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Libby Jurors Consider Cooper Conversation

Libby Jurors Consider Cooper Conversation

By Carol D. Leonnig and Amy Goldstein
Washington Post Staff Writer
Tuesday, March 6, 2007; A03


Jurors in the perjury trial of I. Lewis "Scooter" Libby indicated yesterday they remain focused on whether Vice President Cheney's former chief of staff lied to the FBI about a July 12, 2003, conversation with Matthew Cooper, then a reporter for Time magazine.

In a note to the presiding judge late yesterday afternoon, jurors asked three questions about how they should decide whether Libby is guilty of making a false statement to investigators about his conversation with Cooper.

After sending the note, the jury concluded its ninth day of deliberations without reaching a verdict. During that time, it has sent U.S. District Judge Reggie B. Walton five questions about Libby's statements to the FBI regarding his conversation with Cooper.

The note was not released to the public. According to a partial description by Walton, who summoned lawyers for both sides to go over the note, the 11 jurors sought in one of the three questions to know whether they may consider Libby's March 2004 grand jury testimony about his conversation with Cooper as they deliberate whether he made false statements to the FBI months beforehand about the same conversation.

Libby gave the FBI and the grand jury similar descriptions of the conversation, saying he passed along gossip from other reporters about an undercover CIA officer to Cooper, and told Cooper he was not sure it was true. But the grand jury testimony is tape-recorded, and the defense has questioned the accuracy of an FBI agent's notes.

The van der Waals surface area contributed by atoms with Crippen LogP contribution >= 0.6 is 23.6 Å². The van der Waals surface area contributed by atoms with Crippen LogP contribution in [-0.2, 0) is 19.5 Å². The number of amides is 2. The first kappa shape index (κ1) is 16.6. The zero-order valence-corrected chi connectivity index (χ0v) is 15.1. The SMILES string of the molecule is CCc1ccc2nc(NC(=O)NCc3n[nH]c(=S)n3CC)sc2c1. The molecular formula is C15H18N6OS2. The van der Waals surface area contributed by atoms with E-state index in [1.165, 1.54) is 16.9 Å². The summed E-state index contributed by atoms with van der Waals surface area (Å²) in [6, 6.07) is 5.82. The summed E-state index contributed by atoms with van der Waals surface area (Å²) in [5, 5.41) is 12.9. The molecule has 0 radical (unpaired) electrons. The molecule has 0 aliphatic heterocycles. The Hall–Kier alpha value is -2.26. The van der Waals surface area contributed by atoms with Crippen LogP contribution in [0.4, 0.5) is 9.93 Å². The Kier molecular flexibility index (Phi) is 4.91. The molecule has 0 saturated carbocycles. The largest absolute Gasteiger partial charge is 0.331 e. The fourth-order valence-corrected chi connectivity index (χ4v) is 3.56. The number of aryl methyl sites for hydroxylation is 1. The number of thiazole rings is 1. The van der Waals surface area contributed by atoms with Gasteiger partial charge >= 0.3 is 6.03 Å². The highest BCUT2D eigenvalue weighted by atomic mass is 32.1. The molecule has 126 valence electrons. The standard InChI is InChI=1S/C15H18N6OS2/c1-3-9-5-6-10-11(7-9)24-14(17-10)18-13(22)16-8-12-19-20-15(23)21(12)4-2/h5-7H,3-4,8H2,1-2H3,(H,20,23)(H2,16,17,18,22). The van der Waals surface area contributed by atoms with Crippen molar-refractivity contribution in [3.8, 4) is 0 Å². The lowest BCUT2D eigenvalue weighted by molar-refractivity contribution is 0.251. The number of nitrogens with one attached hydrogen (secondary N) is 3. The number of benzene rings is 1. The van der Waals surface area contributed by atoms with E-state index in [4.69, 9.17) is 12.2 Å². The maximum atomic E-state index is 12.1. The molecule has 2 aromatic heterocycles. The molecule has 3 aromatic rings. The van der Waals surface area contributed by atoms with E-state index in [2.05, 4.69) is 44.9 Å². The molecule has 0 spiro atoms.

Walton released the jury for the day and said he would decide how to instruct them today.

Libby, 56, is charged with five felony charges of lying to the FBI and grand jury about his role in disclosing the identity of undercover CIA officer Valerie Plame to the media. Her name and CIA job were revealed in a syndicated column in July 2003, days after her husband, former ambassador Joseph C. Wilson IV, publicly accused the White House of twisting intelligence he had gathered.

The CIA sent Wilson to Africa in 2002 to assess reports that Iraq had been trying to buy uranium from Niger for use in a nuclear weapons program. Wilson concluded those reports were baseless, and shortly after the Iraq war began, denounced President Bush and Cheney for using the claim as a central argument for war.

Prosecutors allege that, in the spring and early summer of 2003, Libby was part of a White House campaign to discredit Wilson, then lied to investigators to protect his job and spare Cheney and Bush political embarrassment.

Defense attorneys contend their client inaccurately remembered conversations about Wilson and Plame because he was busy with critical national security issues.

Also yesterday, defense and prosecution lawyers argued about how Walton should respond to a question the jury posed Friday about the definition of reasonable doubt. He responded by asking the jury for more information.

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